‘Dark Places’: Film Review
Charlize Theron plays the heroine of 'Gone Girl' author Gillian Flynn’s second novel
A girl gone astray after the brutal murder of her family decides to reopen the case nearly three decades later in Dark Places, French director Gilles Paquet-Brenner’s proficient if potboilerish adaptation of Gillian Flynn’s bestseller – published three years before her megahit marriage thriller, Gone Girl.
Starring Charlize Theron as a trauma survivor compelled to revisit the demons of her childhood, and Nicholas Hoult as the self-made detective who guides her through various twists, red herrings and third act reveals, this plot-heavy suspense flick loses some of the book’s originality in translation while failing to channel its sense of Midwestern malaise. But it keeps the guessing game going long enough to compensate for some otherwise shallow characterizations, while Theron offers up an earnest and downbeat turn that says a lot with little dialogue – playing most of the movie behind a beat-up baseball cap that only partially conceals her killer good looks.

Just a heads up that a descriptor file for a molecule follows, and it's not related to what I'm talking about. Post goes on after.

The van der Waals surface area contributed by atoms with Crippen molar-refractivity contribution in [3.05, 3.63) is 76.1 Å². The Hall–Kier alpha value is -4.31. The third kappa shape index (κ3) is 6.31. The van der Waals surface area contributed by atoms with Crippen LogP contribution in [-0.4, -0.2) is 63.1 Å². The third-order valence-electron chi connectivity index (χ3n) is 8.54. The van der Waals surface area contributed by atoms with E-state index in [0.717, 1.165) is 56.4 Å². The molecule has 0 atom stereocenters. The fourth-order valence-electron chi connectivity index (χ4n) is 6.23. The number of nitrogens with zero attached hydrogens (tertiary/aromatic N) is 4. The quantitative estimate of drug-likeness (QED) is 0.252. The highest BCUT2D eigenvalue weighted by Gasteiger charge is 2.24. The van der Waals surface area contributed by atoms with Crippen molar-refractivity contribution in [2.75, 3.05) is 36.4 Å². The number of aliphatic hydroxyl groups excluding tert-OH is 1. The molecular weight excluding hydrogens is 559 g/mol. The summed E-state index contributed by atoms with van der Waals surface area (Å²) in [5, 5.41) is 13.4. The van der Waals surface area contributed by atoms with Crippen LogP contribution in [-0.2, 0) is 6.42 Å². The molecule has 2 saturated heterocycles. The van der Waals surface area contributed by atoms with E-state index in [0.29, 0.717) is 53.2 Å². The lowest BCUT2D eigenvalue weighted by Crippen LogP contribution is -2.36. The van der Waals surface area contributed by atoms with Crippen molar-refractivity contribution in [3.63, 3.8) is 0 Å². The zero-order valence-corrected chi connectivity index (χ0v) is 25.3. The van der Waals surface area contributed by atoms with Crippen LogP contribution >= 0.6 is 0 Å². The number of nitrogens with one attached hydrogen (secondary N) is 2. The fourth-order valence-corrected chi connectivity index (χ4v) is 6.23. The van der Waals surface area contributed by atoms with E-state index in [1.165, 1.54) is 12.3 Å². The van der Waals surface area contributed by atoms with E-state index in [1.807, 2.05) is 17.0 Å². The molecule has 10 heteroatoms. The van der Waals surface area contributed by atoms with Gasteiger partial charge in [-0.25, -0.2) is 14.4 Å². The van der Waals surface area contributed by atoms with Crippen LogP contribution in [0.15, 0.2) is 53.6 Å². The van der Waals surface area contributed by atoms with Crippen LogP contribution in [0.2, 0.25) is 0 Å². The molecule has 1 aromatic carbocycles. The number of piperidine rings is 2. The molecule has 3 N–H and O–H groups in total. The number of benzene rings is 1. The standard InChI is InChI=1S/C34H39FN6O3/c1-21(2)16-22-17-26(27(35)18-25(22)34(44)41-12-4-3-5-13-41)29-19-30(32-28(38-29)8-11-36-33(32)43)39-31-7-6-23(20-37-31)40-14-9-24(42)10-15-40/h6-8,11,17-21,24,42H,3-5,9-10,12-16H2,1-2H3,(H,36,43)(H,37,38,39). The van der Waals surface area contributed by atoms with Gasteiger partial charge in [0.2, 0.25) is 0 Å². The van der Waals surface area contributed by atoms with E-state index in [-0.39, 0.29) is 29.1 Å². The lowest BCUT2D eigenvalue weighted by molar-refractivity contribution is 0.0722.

Released in French theaters early April, with A24 and DirecTV planning a stateside rollout later this year, Places is unlikely to drum up the same level of debate and dough as Girl, which grossed close to $370 million globally when it came out last fall. It’s more of a genre programmer than a conversation starter, adeptly weaving past and present but failing to make much out of them, and should thus score easy points on cable and VOD while drawing a modest theatrical crowd in the first frame.
Part of what made Flynn’s 2009 book so readable was the witty, sarcastic but deeply troubled voice of its first-person narrator, Libby Day (Theron), one of two known survivors of a massacre that took place in 1985 on the family farm in rural Kansas. The other survivor was her teenage brother, Ben (Tye Sheridan in the flashbacks, Corey Stoll in the present), who the 8-year-old Libby (Sterling Jerins) accused of the murders, although it soon becomes clear that her testimony was shaky at best.